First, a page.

When I think about solutions to this mess, I envision a vibrant social and political movement made up of a coalitions of locally based community groups and professionals in the field – people who understand the importance of economic justice and global solidarity and the critical need for accepting mental diversity and not falling into the trap of trying to fit into a society that is obviously very sick. I envision a movement that has the wisdom and reverence for the human spirit and understands the intertwined complexity of these things we call mental health and wellness. I envision a movement that understands the importance of language and telling stories and knowing our history. Because the issues are so confusing and intertwined, I would love to see focus groups of scholars and activists who can help to make relevant theories and histories easier to penetrate for larger numbers of people. I see creative organizing on high school and college campuses to counteract the effects of a popular culture steeped in consumerism and intolerance of difference. I see popular education about depression and the economy: if this article were a theatrical performance of puppets, what would it look like?
Fundamentally, if we are going to shift the current mental health paradigm we are going to need a movement that both has the political savvy to understand how to fight the system, and the tools to be able to take care of each other as the world gets even crazier. I think some of the answers are going to come from revisiting the useful aspects of counter cultural movements that were questioning the mainstream models of mental health in the 1960s and 70s. From humanistic and Jungian psychology to encounter groups and gestalt therapy, from the Feminist consciousness-raising groups, to the more radical aspects of the “human potential movement,” there were many powerful ideas that came from the intersection of Eastern spiritual philosophies and Western psychotherapies and that were informed by the political charged atmosphere of the times and in the 21st century seem to have been virtually eliminated from the dominant dialog in psychiatry and psychology.[xxii] While clearly there were flaws in those young movements that seemingly got crushed in their tracks or channeled into a watered down capitalist friendly New Age market, I think it would be quite a worthwhile project to identify which of their aspects and tools would be useful to embrace in a contemporary radical mental health movement.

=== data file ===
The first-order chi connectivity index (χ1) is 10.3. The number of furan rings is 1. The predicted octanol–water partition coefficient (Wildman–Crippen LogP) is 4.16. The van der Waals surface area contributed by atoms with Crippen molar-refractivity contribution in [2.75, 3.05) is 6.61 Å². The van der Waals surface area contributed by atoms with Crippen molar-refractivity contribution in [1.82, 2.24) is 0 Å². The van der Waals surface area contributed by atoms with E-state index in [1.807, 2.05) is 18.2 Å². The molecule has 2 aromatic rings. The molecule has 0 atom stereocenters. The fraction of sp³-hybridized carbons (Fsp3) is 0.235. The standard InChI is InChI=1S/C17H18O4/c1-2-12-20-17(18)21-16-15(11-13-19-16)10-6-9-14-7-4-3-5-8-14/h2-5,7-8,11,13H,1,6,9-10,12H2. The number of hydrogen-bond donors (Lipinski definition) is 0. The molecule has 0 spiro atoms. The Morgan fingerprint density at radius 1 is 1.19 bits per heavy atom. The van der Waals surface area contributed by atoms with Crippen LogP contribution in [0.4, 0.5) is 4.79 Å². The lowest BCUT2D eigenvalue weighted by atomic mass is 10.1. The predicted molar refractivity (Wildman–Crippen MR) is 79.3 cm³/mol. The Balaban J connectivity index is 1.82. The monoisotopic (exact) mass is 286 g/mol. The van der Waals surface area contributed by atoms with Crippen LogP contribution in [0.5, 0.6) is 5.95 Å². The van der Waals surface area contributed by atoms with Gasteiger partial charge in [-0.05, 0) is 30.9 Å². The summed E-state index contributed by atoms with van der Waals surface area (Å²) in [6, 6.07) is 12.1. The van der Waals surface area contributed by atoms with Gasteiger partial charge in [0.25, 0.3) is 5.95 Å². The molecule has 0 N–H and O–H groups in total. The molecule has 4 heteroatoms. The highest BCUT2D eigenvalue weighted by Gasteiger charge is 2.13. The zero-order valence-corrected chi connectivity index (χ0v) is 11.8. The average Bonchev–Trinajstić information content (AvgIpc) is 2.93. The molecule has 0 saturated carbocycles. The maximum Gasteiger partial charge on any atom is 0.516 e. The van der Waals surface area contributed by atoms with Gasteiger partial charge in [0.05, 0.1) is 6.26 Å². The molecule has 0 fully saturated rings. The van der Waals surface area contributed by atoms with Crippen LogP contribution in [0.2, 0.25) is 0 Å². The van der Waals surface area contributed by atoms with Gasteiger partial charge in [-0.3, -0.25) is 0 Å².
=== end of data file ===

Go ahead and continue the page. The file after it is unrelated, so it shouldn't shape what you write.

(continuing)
I find a lot of inspiration looking at the emergence of the growing community around the Icarus Project. Icarus began as a website in 2002 as an attempt to create an alternate space where people struggling with seriously mental health issues could talk about their struggles and organize local community. It has its roots in the anarchist networks of North America and although it has branched far and wide, the project has maintained it’s radical analysis and is still geared towards those of us engaged in social justice struggles. For those of us who see the critical importance of a radical analysis in understanding mental health, Icarus is an oasis of mad sanity and community. These days Icarus is run by an organizing collective and has many thousands of members all over the world. If you are looking for others to talk about these issues with, organize with, build community with, I suggest starting here: http://theicarusproject.net
Mad Love, Sascha [email protected]et
[viii] Howwitz 101
[ix] Horwitz 98
[x] Lewis 5
[xi] Lewis 97
[xii] Thomas 23
[xiii] Horwitz 210
[xiv] Lewis 122
[xv] Horwitz 185
[xvi] Horwitz 215
[xvii] Horwitz 187
[xx] Moncrieff 251-3
[xxii] Kripal 85
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Mad in America hosts blogs by a diverse group of writers. These posts are designed to serve as a public forum for a discussion—broadly speaking—of psychiatry and its treatments. The opinions expressed are the writers’ own.